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Journal Article


Bergmann G, Graichen F, Rohlmann A. Langenbecks Arch. Surg. 2004; 389(1): 53-59.


Biomechanics Laboratory, Charité-University Medicine Berlin, Campus Benjamin Franklin, Hindenburgdamm 30, 12203 Berlin, Germany.


(Copyright © 2004, Holtzbrinck Springer Nature Publishing Group)






AIM: To determine whether load directions for stumbling are similar to those for common activities and whether stumbling can be realistically simulated under laboratory conditions without endangering the patients. METHOD: The magnitudes and directions of hip contact forces were measured during real and simulated stumbling and compared with those found during various other everyday activities. Measurements were obtained by use of hip implants with built-in load sensors and telemetry. RESULTS: Peak forces are approximately twice as high during real stumbling as during any other activity and may range higher than eight-times the body weight. Simulated stumbling leads to much lower contact forces, especially if this happens after a warning. Accidental stumbling in everyday situations should, therefore, be avoided, especially in patients with hip replacements or arthrosis. CONCLUSIONS: The directions of peak hip contact forces relative to the femoral bone are nearly constant for any activity, including real stumbling. This observation supports the assumption that muscle and bone anatomy plus muscle function are optimized in order to minimize stresses in bone and muscles. Any impairment of such a mechanically balanced system will increase the musculoskeletal loads. Malposition of total hip implants or muscle deficits caused by the surgical approach must, therefore, be avoided or minimized.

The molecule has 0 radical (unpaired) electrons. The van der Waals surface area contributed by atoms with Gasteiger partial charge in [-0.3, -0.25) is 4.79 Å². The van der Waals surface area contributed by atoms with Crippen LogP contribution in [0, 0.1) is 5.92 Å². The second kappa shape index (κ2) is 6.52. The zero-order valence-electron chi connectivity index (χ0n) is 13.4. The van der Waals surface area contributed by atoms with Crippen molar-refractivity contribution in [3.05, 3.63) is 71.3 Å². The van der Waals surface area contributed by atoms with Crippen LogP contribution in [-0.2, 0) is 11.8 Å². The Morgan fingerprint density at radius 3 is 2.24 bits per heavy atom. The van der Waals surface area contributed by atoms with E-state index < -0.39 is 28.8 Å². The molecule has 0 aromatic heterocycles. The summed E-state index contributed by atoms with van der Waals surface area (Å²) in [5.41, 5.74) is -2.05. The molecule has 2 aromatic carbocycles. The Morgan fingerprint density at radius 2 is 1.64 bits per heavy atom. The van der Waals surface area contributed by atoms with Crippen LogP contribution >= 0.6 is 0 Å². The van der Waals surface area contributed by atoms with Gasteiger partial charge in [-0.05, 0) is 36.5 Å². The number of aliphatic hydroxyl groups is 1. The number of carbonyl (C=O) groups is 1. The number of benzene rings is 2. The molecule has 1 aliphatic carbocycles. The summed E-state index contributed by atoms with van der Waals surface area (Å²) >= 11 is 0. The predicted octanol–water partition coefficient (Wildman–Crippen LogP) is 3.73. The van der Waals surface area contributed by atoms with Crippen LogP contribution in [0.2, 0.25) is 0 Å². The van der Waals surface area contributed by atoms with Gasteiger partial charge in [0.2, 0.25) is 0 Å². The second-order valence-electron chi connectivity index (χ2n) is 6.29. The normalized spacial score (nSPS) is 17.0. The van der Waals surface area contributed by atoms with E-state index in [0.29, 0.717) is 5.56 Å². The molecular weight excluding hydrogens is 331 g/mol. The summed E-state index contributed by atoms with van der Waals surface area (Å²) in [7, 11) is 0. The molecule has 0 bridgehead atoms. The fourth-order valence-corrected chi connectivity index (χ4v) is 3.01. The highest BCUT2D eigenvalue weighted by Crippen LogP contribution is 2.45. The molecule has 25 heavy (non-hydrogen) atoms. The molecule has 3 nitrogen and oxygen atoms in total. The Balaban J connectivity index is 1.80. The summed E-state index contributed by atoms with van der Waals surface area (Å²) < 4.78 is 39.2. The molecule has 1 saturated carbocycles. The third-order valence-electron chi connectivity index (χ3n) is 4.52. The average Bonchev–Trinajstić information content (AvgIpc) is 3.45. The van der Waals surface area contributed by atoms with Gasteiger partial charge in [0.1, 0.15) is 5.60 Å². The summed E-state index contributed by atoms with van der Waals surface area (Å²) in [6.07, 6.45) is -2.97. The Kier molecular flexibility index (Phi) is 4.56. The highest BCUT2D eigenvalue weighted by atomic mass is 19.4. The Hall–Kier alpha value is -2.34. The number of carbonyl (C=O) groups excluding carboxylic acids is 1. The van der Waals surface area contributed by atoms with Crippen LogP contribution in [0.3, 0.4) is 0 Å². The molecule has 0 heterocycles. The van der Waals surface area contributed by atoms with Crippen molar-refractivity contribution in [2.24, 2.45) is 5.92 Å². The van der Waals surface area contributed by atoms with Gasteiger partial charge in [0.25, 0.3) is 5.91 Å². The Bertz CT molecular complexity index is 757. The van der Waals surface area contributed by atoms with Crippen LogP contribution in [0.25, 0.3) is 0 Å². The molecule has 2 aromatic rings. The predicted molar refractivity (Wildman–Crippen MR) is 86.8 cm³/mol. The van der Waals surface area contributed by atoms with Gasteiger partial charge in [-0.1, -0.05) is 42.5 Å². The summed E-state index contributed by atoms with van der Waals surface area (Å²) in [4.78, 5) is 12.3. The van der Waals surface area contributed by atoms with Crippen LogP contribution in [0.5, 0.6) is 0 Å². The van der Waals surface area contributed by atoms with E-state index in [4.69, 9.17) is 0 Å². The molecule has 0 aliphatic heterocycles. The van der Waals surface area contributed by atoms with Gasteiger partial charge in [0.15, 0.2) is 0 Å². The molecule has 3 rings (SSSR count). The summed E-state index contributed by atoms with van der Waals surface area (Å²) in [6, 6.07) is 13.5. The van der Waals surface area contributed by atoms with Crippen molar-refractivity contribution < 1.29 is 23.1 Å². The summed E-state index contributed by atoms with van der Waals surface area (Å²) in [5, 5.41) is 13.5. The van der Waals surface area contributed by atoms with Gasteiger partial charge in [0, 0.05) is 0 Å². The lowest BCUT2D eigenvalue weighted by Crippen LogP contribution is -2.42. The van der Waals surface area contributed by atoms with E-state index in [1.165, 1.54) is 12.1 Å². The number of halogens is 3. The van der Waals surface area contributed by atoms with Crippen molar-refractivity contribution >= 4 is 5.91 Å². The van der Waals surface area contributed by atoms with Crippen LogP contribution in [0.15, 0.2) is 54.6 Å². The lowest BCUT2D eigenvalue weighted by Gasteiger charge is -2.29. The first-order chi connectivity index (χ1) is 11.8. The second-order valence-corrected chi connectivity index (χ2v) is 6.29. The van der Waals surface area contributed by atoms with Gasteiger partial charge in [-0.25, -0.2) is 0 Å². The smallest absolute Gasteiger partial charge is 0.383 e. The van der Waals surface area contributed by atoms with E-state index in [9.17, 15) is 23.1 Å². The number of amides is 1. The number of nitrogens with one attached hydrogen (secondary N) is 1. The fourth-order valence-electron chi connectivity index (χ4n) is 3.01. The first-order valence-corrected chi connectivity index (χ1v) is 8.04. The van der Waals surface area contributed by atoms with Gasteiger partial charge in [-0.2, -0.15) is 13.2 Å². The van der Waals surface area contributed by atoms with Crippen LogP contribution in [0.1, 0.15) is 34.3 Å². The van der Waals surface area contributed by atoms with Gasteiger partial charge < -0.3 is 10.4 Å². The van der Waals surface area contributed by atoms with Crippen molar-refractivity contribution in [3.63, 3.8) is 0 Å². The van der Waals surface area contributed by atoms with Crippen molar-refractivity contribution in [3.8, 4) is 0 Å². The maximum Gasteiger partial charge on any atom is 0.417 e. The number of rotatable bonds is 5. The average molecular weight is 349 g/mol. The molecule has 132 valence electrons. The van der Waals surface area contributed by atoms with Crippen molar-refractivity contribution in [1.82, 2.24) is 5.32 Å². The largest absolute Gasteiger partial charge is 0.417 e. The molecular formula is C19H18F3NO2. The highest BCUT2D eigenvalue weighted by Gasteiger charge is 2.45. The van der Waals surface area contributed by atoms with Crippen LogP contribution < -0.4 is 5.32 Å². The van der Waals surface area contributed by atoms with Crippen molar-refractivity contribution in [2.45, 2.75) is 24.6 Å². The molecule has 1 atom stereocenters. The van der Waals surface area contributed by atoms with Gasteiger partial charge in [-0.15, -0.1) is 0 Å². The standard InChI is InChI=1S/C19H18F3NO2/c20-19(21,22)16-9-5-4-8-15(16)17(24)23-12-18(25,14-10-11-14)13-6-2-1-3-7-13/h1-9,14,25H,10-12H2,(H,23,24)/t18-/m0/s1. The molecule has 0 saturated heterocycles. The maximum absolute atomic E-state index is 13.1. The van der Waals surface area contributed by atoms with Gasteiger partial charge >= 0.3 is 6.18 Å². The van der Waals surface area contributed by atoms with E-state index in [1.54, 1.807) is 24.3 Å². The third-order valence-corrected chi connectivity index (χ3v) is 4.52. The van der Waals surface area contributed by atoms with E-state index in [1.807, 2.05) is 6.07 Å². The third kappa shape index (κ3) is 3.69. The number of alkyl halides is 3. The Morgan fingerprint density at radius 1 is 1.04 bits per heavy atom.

Language: en


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